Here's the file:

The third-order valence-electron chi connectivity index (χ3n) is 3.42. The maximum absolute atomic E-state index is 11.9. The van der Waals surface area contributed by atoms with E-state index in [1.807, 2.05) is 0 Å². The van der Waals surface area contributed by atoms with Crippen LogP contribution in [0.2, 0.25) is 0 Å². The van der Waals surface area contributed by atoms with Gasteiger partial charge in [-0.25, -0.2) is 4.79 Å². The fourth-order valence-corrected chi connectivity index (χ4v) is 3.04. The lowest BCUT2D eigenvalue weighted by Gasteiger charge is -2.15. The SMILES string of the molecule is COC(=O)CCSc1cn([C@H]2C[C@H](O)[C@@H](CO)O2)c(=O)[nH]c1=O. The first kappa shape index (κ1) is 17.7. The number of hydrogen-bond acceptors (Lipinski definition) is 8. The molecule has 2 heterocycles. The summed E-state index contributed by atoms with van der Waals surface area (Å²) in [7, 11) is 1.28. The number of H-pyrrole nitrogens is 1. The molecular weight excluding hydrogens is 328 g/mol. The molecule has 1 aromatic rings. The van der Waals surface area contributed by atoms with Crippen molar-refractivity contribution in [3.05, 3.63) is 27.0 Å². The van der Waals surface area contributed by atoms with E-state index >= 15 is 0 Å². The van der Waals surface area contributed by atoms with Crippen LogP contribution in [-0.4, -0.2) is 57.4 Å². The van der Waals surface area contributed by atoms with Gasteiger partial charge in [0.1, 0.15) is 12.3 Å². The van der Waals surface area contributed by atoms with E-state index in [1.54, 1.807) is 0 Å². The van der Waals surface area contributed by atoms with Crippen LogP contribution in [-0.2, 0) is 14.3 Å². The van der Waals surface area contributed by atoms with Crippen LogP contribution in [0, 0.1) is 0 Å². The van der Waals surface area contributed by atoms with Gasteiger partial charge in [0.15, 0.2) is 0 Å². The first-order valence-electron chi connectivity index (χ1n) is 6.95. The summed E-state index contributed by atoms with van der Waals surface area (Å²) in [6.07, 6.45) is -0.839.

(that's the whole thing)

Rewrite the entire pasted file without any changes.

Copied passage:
The third-order valence-electron chi connectivity index (χ3n) is 3.42. The maximum absolute atomic E-state index is 11.9. The van der Waals surface area contributed by atoms with E-state index in [1.807, 2.05) is 0 Å². The van der Waals surface area contributed by atoms with Crippen LogP contribution in [0.2, 0.25) is 0 Å². The van der Waals surface area contributed by atoms with Gasteiger partial charge in [-0.25, -0.2) is 4.79 Å². The fourth-order valence-corrected chi connectivity index (χ4v) is 3.04. The lowest BCUT2D eigenvalue weighted by Gasteiger charge is -2.15. The SMILES string of the molecule is COC(=O)CCSc1cn([C@H]2C[C@H](O)[C@@H](CO)O2)c(=O)[nH]c1=O. The first kappa shape index (κ1) is 17.7. The number of hydrogen-bond acceptors (Lipinski definition) is 8. The molecule has 2 heterocycles. The summed E-state index contributed by atoms with van der Waals surface area (Å²) in [7, 11) is 1.28. The number of H-pyrrole nitrogens is 1. The molecular weight excluding hydrogens is 328 g/mol. The molecule has 1 aromatic rings. The van der Waals surface area contributed by atoms with Crippen molar-refractivity contribution in [3.05, 3.63) is 27.0 Å². The van der Waals surface area contributed by atoms with E-state index >= 15 is 0 Å². The van der Waals surface area contributed by atoms with Crippen LogP contribution in [-0.4, -0.2) is 57.4 Å². The van der Waals surface area contributed by atoms with Gasteiger partial charge in [0.1, 0.15) is 12.3 Å². The van der Waals surface area contributed by atoms with E-state index in [1.54, 1.807) is 0 Å². The van der Waals surface area contributed by atoms with Crippen LogP contribution in [-0.2, 0) is 14.3 Å². The van der Waals surface area contributed by atoms with Crippen LogP contribution in [0, 0.1) is 0 Å². The van der Waals surface area contributed by atoms with Gasteiger partial charge in [0.15, 0.2) is 0 Å². The first-order valence-electron chi connectivity index (χ1n) is 6.95. The summed E-state index contributed by atoms with van der Waals surface area (Å²) in [6.07, 6.45) is -0.839.